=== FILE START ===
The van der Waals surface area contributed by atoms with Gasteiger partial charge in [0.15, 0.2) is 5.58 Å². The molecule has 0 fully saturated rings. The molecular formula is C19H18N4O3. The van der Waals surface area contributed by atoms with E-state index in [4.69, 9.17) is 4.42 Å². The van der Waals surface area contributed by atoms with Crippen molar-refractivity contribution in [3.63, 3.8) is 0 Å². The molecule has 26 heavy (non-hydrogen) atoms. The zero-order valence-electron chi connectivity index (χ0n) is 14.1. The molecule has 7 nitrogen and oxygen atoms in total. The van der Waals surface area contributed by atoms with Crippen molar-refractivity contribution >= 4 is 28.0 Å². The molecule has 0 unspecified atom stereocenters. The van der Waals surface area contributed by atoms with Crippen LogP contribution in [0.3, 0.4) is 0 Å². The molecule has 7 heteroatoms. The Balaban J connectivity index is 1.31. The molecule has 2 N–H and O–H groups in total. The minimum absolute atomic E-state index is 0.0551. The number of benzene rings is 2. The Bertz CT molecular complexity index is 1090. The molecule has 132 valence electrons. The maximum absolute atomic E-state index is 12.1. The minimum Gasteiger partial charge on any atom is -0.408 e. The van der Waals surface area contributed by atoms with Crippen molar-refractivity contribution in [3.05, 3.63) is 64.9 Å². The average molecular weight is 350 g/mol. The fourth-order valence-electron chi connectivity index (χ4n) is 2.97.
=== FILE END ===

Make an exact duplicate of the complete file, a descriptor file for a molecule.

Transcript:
The van der Waals surface area contributed by atoms with Gasteiger partial charge in [0.15, 0.2) is 5.58 Å². The molecule has 0 fully saturated rings. The molecular formula is C19H18N4O3. The van der Waals surface area contributed by atoms with E-state index in [4.69, 9.17) is 4.42 Å². The van der Waals surface area contributed by atoms with Crippen molar-refractivity contribution in [3.63, 3.8) is 0 Å². The molecule has 26 heavy (non-hydrogen) atoms. The zero-order valence-electron chi connectivity index (χ0n) is 14.1. The molecule has 7 nitrogen and oxygen atoms in total. The van der Waals surface area contributed by atoms with Crippen molar-refractivity contribution >= 4 is 28.0 Å². The molecule has 0 unspecified atom stereocenters. The van der Waals surface area contributed by atoms with Crippen LogP contribution in [0.3, 0.4) is 0 Å². The molecule has 7 heteroatoms. The Balaban J connectivity index is 1.31. The molecule has 2 N–H and O–H groups in total. The minimum absolute atomic E-state index is 0.0551. The number of benzene rings is 2. The Bertz CT molecular complexity index is 1090. The molecule has 132 valence electrons. The maximum absolute atomic E-state index is 12.1. The minimum Gasteiger partial charge on any atom is -0.408 e. The van der Waals surface area contributed by atoms with Crippen molar-refractivity contribution in [3.05, 3.63) is 64.9 Å². The average molecular weight is 350 g/mol. The fourth-order valence-electron chi connectivity index (χ4n) is 2.97.